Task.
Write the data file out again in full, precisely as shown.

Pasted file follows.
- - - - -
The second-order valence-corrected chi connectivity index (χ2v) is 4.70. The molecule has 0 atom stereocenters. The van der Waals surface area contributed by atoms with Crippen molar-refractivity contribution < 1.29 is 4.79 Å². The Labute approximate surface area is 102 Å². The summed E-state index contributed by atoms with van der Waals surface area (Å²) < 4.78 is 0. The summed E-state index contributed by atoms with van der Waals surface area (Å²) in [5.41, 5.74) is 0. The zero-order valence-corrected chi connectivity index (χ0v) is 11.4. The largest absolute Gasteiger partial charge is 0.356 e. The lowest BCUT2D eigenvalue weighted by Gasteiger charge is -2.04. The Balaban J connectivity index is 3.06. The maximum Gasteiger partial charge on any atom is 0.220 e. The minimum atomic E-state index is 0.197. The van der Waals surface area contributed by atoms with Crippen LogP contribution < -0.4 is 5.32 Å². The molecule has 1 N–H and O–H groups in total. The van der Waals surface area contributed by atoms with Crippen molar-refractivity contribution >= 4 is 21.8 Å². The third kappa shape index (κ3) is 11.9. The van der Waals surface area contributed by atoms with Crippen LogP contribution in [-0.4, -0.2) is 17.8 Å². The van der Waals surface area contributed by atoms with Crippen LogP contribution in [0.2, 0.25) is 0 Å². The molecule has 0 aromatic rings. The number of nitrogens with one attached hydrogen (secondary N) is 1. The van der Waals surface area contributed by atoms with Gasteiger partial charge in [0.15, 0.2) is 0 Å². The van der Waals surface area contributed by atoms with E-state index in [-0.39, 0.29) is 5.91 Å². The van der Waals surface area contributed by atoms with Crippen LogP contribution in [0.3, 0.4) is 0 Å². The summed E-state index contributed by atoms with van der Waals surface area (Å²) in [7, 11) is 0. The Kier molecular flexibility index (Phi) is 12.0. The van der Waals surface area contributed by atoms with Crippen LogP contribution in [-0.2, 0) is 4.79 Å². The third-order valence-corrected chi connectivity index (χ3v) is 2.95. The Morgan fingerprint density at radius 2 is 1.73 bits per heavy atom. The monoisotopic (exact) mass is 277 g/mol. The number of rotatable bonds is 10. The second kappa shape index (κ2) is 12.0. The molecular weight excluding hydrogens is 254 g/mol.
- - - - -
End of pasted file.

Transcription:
The second-order valence-corrected chi connectivity index (χ2v) is 4.70. The molecule has 0 atom stereocenters. The van der Waals surface area contributed by atoms with Crippen molar-refractivity contribution < 1.29 is 4.79 Å². The Labute approximate surface area is 102 Å². The summed E-state index contributed by atoms with van der Waals surface area (Å²) < 4.78 is 0. The summed E-state index contributed by atoms with van der Waals surface area (Å²) in [5.41, 5.74) is 0. The zero-order valence-corrected chi connectivity index (χ0v) is 11.4. The largest absolute Gasteiger partial charge is 0.356 e. The lowest BCUT2D eigenvalue weighted by Gasteiger charge is -2.04. The Balaban J connectivity index is 3.06. The maximum Gasteiger partial charge on any atom is 0.220 e. The minimum atomic E-state index is 0.197. The van der Waals surface area contributed by atoms with Crippen LogP contribution < -0.4 is 5.32 Å². The molecule has 1 N–H and O–H groups in total. The van der Waals surface area contributed by atoms with Crippen molar-refractivity contribution >= 4 is 21.8 Å². The third kappa shape index (κ3) is 11.9. The van der Waals surface area contributed by atoms with Crippen LogP contribution in [-0.4, -0.2) is 17.8 Å². The van der Waals surface area contributed by atoms with Crippen LogP contribution in [0.2, 0.25) is 0 Å². The molecule has 0 aromatic rings. The number of nitrogens with one attached hydrogen (secondary N) is 1. The van der Waals surface area contributed by atoms with Gasteiger partial charge in [0.15, 0.2) is 0 Å². The van der Waals surface area contributed by atoms with E-state index in [-0.39, 0.29) is 5.91 Å². The van der Waals surface area contributed by atoms with Crippen LogP contribution in [0.3, 0.4) is 0 Å². The summed E-state index contributed by atoms with van der Waals surface area (Å²) in [7, 11) is 0. The Kier molecular flexibility index (Phi) is 12.0. The van der Waals surface area contributed by atoms with Crippen LogP contribution in [-0.2, 0) is 4.79 Å². The third-order valence-corrected chi connectivity index (χ3v) is 2.95. The Morgan fingerprint density at radius 2 is 1.73 bits per heavy atom. The monoisotopic (exact) mass is 277 g/mol. The number of rotatable bonds is 10. The second kappa shape index (κ2) is 12.0. The molecular weight excluding hydrogens is 254 g/mol.